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cohort
American English: /ˈkoʊˌhɔrt/
British English: /ˈkəʊhɔːt/

Translation of cohort in Spanish:

noun

  • 1 (History, Military)
    Example sentences
    • He replaced the existing praetorian guard with sixteen cohorts recruited from his German legions.
    • Initially designed for cavalry, the fort was garrisoned by an infantry cohort of 800 men in the C2.
    • Sometimes linked with Mars, he was honoured by various senior officers, by soldiers of all the legions, and by the cohort at the fort of Birdoswald.
  • 3 (in statistics)
    Example sentences
    • The rollback has been gradual, first offering free doctor's visits to children, then pensioners, then subsidies to various cohorts of adults - and now, it finally seems to be bearing fruit.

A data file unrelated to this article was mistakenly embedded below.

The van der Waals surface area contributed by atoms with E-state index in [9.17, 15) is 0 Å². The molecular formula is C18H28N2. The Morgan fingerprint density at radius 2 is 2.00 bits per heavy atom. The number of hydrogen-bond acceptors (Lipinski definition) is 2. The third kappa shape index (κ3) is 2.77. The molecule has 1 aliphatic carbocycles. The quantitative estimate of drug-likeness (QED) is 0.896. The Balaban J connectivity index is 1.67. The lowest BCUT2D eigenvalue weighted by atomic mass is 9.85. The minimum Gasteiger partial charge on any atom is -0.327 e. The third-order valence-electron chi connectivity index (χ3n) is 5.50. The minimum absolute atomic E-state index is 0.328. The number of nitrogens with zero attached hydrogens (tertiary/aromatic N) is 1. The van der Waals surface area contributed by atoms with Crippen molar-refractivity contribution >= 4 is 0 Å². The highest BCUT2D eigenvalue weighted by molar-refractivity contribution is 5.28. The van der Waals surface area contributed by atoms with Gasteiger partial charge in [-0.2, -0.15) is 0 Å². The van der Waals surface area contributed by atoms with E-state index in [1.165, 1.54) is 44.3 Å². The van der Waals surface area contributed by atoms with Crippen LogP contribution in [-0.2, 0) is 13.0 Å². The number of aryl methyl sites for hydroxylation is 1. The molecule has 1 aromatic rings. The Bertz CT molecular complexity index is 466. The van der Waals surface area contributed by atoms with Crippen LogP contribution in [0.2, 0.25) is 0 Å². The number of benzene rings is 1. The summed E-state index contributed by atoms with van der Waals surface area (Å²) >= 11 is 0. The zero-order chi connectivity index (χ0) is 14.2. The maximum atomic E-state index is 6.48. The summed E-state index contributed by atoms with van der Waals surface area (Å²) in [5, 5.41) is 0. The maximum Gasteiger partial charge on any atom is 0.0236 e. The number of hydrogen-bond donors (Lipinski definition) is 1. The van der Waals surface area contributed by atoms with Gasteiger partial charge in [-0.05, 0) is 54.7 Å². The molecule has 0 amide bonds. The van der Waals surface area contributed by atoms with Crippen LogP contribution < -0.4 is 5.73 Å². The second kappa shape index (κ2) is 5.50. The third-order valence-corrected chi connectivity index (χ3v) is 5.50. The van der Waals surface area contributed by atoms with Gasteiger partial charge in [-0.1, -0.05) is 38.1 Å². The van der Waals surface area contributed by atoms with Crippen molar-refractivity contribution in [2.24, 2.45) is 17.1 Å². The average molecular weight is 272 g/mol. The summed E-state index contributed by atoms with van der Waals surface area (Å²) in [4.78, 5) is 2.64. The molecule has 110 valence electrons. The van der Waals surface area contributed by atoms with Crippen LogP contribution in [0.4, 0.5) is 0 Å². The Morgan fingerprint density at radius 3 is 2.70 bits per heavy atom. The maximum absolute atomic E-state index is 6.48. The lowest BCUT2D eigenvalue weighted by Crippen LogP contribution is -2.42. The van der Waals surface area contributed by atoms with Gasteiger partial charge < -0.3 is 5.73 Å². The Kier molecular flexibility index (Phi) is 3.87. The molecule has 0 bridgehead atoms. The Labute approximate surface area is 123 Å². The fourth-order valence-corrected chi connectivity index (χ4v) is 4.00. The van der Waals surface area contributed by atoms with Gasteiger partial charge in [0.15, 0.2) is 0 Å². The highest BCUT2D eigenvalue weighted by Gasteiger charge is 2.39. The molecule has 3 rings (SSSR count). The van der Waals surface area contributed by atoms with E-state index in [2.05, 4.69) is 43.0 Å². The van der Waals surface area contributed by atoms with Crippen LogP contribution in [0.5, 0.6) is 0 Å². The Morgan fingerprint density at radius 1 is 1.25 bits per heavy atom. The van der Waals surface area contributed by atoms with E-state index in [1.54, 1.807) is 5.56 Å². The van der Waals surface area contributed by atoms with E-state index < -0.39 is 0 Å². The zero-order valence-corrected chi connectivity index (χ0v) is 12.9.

• Exactly how China's future cohorts of young men are to be socialized with no prospect of settled family life and no tradition of honorable bachelorhood is a question that can be asked today, but not answered.
    • Modern warfare, modern weaponry is so hi-tech that if you try to run our defences on the basis of conscription, you have your professional soldiery permanently employed training successive cohorts of conscripts.
    Example sentences
    • Although biomass allocation patterns were statistically significant between cohorts during juvenile growth stages, the most obvious differences were at late-fruiting.
    • Later age of onset of first drug use was significantly associated with delayed age of first treatment among all male birth cohorts and females born before 1971.
    • Similarly, the association of family and school problems with early age of onset of escalated drug use was also consistent across gender and birth cohorts.
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